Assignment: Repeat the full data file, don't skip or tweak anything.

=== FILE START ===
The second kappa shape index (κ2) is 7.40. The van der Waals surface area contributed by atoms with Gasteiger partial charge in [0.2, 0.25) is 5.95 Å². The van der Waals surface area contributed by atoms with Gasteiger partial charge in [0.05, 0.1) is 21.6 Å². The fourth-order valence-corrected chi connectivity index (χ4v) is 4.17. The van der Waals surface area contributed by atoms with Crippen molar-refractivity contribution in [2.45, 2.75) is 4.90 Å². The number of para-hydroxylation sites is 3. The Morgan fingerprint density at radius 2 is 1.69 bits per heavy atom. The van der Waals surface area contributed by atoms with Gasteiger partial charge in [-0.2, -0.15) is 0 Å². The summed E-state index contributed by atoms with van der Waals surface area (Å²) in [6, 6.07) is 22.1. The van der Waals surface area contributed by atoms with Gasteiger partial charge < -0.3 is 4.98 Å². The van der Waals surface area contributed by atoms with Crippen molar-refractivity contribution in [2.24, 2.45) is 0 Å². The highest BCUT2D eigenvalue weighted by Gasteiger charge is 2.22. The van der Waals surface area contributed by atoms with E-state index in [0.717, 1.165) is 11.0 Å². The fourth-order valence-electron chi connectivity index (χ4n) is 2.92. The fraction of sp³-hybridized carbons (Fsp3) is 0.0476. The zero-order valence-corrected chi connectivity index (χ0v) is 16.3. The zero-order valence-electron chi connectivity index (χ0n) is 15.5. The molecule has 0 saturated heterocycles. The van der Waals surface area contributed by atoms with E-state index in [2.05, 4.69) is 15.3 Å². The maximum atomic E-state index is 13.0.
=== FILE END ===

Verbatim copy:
The second kappa shape index (κ2) is 7.40. The van der Waals surface area contributed by atoms with Gasteiger partial charge in [0.2, 0.25) is 5.95 Å². The van der Waals surface area contributed by atoms with Gasteiger partial charge in [0.05, 0.1) is 21.6 Å². The fourth-order valence-corrected chi connectivity index (χ4v) is 4.17. The van der Waals surface area contributed by atoms with Crippen molar-refractivity contribution in [2.45, 2.75) is 4.90 Å². The number of para-hydroxylation sites is 3. The Morgan fingerprint density at radius 2 is 1.69 bits per heavy atom. The van der Waals surface area contributed by atoms with Gasteiger partial charge in [-0.2, -0.15) is 0 Å². The summed E-state index contributed by atoms with van der Waals surface area (Å²) in [6, 6.07) is 22.1. The van der Waals surface area contributed by atoms with Gasteiger partial charge < -0.3 is 4.98 Å². The van der Waals surface area contributed by atoms with Crippen molar-refractivity contribution in [2.24, 2.45) is 0 Å². The highest BCUT2D eigenvalue weighted by Gasteiger charge is 2.22. The van der Waals surface area contributed by atoms with E-state index in [0.717, 1.165) is 11.0 Å². The fourth-order valence-electron chi connectivity index (χ4n) is 2.92. The fraction of sp³-hybridized carbons (Fsp3) is 0.0476. The zero-order valence-corrected chi connectivity index (χ0v) is 16.3. The zero-order valence-electron chi connectivity index (χ0n) is 15.5. The molecule has 0 saturated heterocycles. The van der Waals surface area contributed by atoms with E-state index in [2.05, 4.69) is 15.3 Å². The maximum atomic E-state index is 13.0.